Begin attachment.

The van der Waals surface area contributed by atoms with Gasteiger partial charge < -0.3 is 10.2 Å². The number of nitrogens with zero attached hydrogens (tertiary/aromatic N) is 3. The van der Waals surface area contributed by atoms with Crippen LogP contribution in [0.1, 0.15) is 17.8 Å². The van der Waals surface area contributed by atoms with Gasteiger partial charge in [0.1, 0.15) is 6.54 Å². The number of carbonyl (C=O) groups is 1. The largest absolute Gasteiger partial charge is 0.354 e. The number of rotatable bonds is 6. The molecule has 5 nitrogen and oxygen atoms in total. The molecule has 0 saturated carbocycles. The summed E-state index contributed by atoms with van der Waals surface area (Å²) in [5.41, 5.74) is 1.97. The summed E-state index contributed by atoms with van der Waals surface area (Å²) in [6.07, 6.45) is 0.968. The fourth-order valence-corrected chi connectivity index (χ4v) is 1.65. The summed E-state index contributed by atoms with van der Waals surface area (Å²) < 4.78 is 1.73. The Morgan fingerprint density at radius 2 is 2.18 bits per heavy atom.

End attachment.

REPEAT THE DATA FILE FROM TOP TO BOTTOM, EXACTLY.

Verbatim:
The van der Waals surface area contributed by atoms with Gasteiger partial charge < -0.3 is 10.2 Å². The number of nitrogens with zero attached hydrogens (tertiary/aromatic N) is 3. The van der Waals surface area contributed by atoms with Crippen LogP contribution in [0.1, 0.15) is 17.8 Å². The van der Waals surface area contributed by atoms with Gasteiger partial charge in [0.1, 0.15) is 6.54 Å². The number of carbonyl (C=O) groups is 1. The largest absolute Gasteiger partial charge is 0.354 e. The number of rotatable bonds is 6. The molecule has 5 nitrogen and oxygen atoms in total. The molecule has 0 saturated carbocycles. The summed E-state index contributed by atoms with van der Waals surface area (Å²) in [5.41, 5.74) is 1.97. The summed E-state index contributed by atoms with van der Waals surface area (Å²) in [6.07, 6.45) is 0.968. The fourth-order valence-corrected chi connectivity index (χ4v) is 1.65. The summed E-state index contributed by atoms with van der Waals surface area (Å²) < 4.78 is 1.73. The Morgan fingerprint density at radius 2 is 2.18 bits per heavy atom.